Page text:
Jennifer and I have a rule: When we pass by a small town festival, we stop. And so it was as we came upon the signs and the crowded parking lots of the National Peanut Festival in Dothan, AL.
True, this one didn't have a former President as the town's chief booster,
But the southeast corner of Alabama in a region called the Wiregrass area constitutes the “Peanut Capital of the World.” Boosters note that the majority of all the peanuts grown in the United States are grown within a 100 mile radius of Dothan.
Besides, back at the very first National Peanut Festival held here in 1938, the guest speaker was Dr. George Washington Carver, a modest, unassuming man from the Tuskegee Institute who gained international fame with his development of over 300 products from the peanut. His statue is right outside the main gate to the 200 acre fairgrounds that holds the festival.
Carver is one of my heroes. A former slave who overcome great difficulties, he accomplished some amazing things. According to the book, The Lost Choice, Carver was once faced with a highly volatile problem by his supervisor, who just happened to be Booker T. Washington, president of the Tuskegee Institute. The problem involved Carver’s decision to advise local farmers to plant peanuts rather than cotton. Decades of growing cotton had depleted the land into a virtual wasteland of withering weeds. His idea, which eventually became known as crop rotation, was to alternate soil depleting cotton crops with soil enriching crops such as peanuts. What Carver hadn’t factored into his plan was that there was no commercial appeal for the peanut at the time. Without a market for their crops, farmers would be left penniless.
Washington was fearful that due to the highly volatile nature of race relations in 1914, that the mostly white farmers would not hesitate to retaliate on the bad advice of a black scientist, according to CBN in a story about Carver and the book by Andy Andrews.
George Washington Carver was not worried,. He turned to face his obviously worried mentor and said, “All my life, I have risen regularly at four in the morning to go into the woods and talk with God. That’s where He reveals His secrets to me. When everybody else is asleep, I hear God best and learn my plan … This morning I asked Him why He made the peanut.”
Washington looked at him incredulously but allowed Carver to continue.
“He told me, ‘separate the peanut into water, fats, oils, gums, resins, sugars, starches, and amino acids. Then recombine these under My three laws of compatibility, temperature, and pressure. Then, the Lord said, ‘then you will know why I made the peanut!”
Washington laughed nervously, obviously skeptical at Carver’s suggestion. Finally, with much anxiety he asked the humble scientist if God always gave him the right answers.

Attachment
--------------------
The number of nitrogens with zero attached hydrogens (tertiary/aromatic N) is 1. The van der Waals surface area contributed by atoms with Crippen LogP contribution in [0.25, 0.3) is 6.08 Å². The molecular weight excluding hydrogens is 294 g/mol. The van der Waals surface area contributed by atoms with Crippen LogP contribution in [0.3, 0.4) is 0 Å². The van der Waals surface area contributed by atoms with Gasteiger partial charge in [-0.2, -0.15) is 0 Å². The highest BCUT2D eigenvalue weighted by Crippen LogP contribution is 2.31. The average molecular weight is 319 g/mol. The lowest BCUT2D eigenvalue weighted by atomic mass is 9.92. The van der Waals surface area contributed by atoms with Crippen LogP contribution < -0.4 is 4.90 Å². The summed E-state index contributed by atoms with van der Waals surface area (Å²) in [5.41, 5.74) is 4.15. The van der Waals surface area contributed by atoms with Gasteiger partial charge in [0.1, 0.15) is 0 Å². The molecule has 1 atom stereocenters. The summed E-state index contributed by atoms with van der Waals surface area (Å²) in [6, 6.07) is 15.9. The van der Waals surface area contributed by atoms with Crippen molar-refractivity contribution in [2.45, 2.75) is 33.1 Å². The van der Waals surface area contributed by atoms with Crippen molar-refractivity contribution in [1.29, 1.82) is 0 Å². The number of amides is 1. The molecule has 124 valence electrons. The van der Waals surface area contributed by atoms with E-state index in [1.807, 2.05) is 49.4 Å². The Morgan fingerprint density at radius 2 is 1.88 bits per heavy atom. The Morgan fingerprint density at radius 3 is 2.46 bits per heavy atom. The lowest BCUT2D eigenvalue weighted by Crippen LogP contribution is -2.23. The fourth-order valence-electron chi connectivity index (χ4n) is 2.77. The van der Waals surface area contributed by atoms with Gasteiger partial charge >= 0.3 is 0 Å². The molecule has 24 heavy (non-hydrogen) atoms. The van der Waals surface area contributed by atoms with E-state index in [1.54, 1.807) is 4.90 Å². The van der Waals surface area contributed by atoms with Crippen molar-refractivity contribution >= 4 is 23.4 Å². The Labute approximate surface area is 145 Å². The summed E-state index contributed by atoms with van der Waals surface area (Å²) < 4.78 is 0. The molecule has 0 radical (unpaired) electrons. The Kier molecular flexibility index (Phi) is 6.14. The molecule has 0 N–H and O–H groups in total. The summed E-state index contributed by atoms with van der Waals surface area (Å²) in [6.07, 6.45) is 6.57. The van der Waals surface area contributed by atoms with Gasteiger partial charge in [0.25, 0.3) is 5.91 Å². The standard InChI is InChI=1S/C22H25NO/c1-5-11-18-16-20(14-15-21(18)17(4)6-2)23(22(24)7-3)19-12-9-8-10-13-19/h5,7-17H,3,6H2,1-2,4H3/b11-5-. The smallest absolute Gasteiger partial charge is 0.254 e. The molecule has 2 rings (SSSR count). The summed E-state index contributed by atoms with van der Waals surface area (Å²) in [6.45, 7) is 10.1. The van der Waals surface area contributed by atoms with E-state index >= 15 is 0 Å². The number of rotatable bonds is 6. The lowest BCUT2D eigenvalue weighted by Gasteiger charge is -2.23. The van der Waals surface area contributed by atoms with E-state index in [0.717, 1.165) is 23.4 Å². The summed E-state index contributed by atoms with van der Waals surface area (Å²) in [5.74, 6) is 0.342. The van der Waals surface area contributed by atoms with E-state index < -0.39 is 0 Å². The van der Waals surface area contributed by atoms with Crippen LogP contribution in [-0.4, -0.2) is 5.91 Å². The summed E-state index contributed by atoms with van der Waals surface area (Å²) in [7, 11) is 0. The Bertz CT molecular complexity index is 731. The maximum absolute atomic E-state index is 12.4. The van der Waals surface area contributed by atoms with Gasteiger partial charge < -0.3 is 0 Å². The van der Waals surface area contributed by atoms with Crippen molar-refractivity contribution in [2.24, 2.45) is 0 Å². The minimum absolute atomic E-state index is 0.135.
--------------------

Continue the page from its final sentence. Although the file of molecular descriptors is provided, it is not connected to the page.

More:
With a broad smile Carver replied, “Let me put it this way: The Lord always provides me with life changing ideas. Not that I am special. The Lord provides everyone with life changing ideas. These ideas are quite literally a treasure from the Almighty. It is up to each of us however, to choose and dig for the treasure.”
Within ten days George Washington Carver had “discovered” more than 300 uses for the peanut and transformed southern agriculture. So much so that four years later, his success was celebrated by the Doah Peanut Festival.
Today, the annual event is celebrated with a huge carnival with lots of rides, as befits any fair. But what draws Jennifer and me are the exhibits and the shows, and, of course, the food. This year's event will be November 4-13th.
We love the animals. And last year's festival, we watched local FFA kids proudly exhibit their cows and lambs. The livestock were all being carefully groomed before walking into the ring. And the proud kids wore their best cowboy hats, boots and buckles.
Entertainment abounded. Local churches sent gospel choirs. The high school's band boosters had their own tent. A cowboy show staged by “The Rhinestone Roper” captivated old and young alike.
Peanuts, of course, were everywhere. Huge wash tubs full of raw peanuts were available everywhere. Just reach in and grab a handful. There were boiled peanuts – a southern tradition – but also roasted peanuts, chocolate-covered peanuts, hot peanuts and sugared peanuts.
There were corn dogs and pickles and roasted corn and turkey legs and fried Oreos and Snickers Bars.
There were also peanut crafts. Some people make buildings out of Legos. The folks around Dothan use peanuts to make miniature models of towns and farm.
And lots of people to watch.
The National Peanut Festival has been at its current location, the fairgrounds on US Highway 231 South, since 1999. With over 200 acres, two exhibit buildings, an amphitheater, an open air arena and an Ag complex, the fairgrounds are now capable of hosting year-round events and further promoting agriculture in the Wiregrass area, in addition to hosting the yearly harvest celebration.
Today, the National Peanut Festival has grown from a three-day event in 1938, to a ten-day event with attendance in excess of 150,000 fairgoers. Throughout those 10 days, the festival hosts numerous fun-filled, family events…amusement rides, animal attractions, agricultural displays, concerts, livestock shows and a parade.
If you like small town festivals like this, let me suggest a great book called “Amazing Festivals – Hundreds of Hometown Festivals,” This books lists hundreds of hometown festivals across North America.
Here's some more photos: